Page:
Libraries

Buildings and Grounds

 

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The citizens of Normandy passed a bond allowing Normandy School District officials to purchase the Bellerive Country Club for $600,000 in 1957. This 128 acre tract of land included a club house, golf course, swimming pool, volleyball and tennis courts, and lake.

Normandy officials sign deed
Edward Monaco, President of Normandy Board of Education, signs papers establishing the University of Missouri Normandy Residence Center. Behind him on his left is Ward E. Barnes, Superintendent of the Normandy School District, c. 1960

aerial of Administration Building with pool
Bellerive Country Club, c. late 1950s, was the only building on campus until Benton Hall was built in 1966. It was known as the Administration Building and housed classrooms, offices, and the library.



administration building floor plan
Fire safety plan of the Administration Building, 1968

Bugg Lake, c. 1930s
Members of Bellerive Country Club often swam in what later became known as Bugg Lake--named after the University's first Chancellor, James Bugg

NRC entrance
Entrance off Natural Bridge Road into the University of Missouri Normandy Residence Center as the campus was called between 1960-1963.

campus dedication
As enrollments grew, University of Missouri officials expressed an interest in turning the Normandy Residence Center into a four year UM campus. In the Fall of 1963 with over 600 students enrolled, Normandy School District proudly committed its campus to the University of Missouri-St. Louis.

dedication attendees
Over 100 people turned out for the dedication ceremonies as the Normandy Residence Center became the University of Missouri-St. Louis on September 15, 1963. The ceremony was held on the site now occupied by Woods Hall.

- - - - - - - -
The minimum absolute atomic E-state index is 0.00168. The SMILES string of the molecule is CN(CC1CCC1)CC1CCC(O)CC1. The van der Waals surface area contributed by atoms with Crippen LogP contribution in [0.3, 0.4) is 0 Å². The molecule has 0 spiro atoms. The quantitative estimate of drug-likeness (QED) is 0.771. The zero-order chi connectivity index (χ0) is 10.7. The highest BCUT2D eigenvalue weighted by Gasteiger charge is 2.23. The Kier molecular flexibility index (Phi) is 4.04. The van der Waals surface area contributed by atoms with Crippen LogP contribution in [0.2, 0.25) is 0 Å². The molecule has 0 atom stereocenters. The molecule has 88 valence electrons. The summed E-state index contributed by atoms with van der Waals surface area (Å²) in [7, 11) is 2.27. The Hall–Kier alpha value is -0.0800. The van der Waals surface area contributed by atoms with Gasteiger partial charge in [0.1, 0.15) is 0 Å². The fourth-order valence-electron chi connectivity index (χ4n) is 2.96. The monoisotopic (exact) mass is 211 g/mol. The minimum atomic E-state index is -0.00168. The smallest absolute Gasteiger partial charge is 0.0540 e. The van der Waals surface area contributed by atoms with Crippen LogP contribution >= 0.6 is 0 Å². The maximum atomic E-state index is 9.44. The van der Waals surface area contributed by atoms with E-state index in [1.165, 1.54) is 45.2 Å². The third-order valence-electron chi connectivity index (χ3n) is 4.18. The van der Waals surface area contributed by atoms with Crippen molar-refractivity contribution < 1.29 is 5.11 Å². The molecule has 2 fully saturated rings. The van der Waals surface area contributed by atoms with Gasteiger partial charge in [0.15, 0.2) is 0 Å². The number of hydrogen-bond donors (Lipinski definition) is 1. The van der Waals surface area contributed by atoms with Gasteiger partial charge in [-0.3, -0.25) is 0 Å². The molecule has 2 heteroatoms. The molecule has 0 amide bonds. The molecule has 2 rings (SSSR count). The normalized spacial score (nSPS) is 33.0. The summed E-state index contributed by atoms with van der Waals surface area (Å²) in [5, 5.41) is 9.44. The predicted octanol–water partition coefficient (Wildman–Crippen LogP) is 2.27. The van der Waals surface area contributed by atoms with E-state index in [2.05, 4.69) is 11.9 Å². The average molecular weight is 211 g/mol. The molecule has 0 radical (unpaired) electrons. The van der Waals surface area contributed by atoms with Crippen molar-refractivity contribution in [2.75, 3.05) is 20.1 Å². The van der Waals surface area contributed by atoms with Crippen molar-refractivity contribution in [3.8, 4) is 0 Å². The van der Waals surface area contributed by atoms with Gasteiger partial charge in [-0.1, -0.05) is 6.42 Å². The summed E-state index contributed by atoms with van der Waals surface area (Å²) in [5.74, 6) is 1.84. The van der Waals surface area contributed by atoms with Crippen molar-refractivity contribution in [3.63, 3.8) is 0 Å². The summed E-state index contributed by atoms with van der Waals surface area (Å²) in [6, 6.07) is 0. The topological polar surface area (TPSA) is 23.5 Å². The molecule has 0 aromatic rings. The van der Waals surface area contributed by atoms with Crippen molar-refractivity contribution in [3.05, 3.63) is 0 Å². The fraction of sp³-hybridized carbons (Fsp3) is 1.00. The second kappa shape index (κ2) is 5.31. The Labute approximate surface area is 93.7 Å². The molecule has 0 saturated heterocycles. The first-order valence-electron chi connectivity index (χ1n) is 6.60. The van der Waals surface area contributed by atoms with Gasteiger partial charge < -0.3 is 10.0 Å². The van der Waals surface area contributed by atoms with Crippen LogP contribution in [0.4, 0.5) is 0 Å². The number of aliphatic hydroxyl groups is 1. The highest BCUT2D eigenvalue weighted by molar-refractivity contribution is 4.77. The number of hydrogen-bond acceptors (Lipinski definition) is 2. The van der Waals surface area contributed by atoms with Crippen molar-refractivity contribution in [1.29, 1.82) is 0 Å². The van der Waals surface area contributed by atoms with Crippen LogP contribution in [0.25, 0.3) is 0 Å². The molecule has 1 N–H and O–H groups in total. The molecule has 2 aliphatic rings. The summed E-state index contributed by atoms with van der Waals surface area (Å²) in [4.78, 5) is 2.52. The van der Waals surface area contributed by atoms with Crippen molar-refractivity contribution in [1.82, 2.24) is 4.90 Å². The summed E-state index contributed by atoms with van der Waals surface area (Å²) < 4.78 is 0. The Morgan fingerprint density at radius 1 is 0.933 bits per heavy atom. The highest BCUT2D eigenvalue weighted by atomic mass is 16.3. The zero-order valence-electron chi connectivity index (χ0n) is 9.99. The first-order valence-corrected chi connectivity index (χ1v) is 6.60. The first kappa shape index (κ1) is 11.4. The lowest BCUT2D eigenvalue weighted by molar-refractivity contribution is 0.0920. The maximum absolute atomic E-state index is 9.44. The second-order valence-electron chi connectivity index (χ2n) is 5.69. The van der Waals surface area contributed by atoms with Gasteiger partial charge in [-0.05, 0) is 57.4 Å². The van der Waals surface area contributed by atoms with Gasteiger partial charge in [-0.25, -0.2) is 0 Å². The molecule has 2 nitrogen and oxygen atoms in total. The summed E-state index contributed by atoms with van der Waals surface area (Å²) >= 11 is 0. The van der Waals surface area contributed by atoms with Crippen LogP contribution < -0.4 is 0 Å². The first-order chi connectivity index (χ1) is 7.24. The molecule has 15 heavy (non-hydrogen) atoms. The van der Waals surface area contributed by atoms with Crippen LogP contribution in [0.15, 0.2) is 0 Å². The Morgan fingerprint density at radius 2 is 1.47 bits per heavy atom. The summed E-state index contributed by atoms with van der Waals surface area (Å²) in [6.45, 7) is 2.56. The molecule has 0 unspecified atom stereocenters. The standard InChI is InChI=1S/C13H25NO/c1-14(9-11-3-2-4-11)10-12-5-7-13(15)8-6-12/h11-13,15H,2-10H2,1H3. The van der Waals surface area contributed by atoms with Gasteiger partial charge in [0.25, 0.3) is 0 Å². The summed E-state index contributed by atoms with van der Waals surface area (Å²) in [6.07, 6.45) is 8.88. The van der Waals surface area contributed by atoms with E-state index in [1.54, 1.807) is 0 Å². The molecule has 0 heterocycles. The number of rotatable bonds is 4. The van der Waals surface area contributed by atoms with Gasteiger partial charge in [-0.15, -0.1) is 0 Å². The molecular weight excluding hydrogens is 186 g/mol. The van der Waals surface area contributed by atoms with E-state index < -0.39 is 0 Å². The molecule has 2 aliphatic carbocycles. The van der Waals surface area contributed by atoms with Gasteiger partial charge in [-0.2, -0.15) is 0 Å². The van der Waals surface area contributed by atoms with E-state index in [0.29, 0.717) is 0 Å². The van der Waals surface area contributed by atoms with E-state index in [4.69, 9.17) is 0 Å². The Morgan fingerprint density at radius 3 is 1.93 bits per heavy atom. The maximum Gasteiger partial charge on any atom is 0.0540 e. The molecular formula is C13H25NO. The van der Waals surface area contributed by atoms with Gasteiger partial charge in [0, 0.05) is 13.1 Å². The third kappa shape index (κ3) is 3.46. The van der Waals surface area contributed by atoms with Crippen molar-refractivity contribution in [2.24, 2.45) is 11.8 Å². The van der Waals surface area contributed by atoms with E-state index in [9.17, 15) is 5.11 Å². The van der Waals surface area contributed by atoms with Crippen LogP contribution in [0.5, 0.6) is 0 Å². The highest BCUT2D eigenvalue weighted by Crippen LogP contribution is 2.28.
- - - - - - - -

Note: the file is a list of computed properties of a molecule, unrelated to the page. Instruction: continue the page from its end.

aerial of jc penney construction
Aerial view of campus looking southwest. Excavation for construction of the J.C. Penney building in foreground. Benton and Stadler Halls shown in background. Administration Building, the former Bellerive Country Club club house shown in middle.

aerial view of north campus
Aerial view of campus looking northeast showing Benton and Stadler Halls, Administration Building Thomas Jefferson Library and Clark Hall, c. 1969.

moving books out of administration building
Workers transporting books out of the Administration Building library to be placed in the newly constructed Thomas Jefferson Library, 1969.

moving library books to TJ
Susan Freegard, UM St. Louis' first library director, oversees the move into the newly built Thomas Jefferson Library, 1969.

summer youth program
In 1969, UMSL received a grant from the U.S. Department of Health Education and Welfare to provide recreational activities for inner city youth. Athletic facilities on campus provided over 200 St. Louis area youth a chance to hone their skills. Thomas Jefferson Library in background.

swimming pool
Swimming and sunbathing in front of the Thomas Jefferson Library, c. 1970s, The pool was opened to full-time days students in May of 1965. The pool was built in 1932 as part of the Bellerive Country Club.

fun palace
The Fun Palace, near Bugg Lake, provided students a place to play ping pong or pool or enjoy a snack. The building originally contained the Physics department labs and was known as the Physics Annex.

symphony at Mark Twain bldg
Leonard Slatkin directs the St. Louis Symphony orchestra in a free concert on the athletic fields, 1977. Airplane traffic was temporarily redirected to ensure good acoustics.

marillac aerial
Marillac Campus, also known as the South Campus, was previously the site of Marillac College, a four year liberal arts school run by the Daughters of Charity of St. Vincent DePaul. Marillac College opened in 1958 to educate Catholic sisters and offered degrees in teacher education, nursing and social work. The Daughters of Charity began subdividing their property as enrollments dropped in the early 1970s. The University of Missouri-St. Louis purchased the Marillac Campus in 1976 for $5 million. The School of Education and the Education Library became its first occupants. In 1998, UMSL acquired the Marillac Provincial House and six other buildings from the Daughters of Charity.

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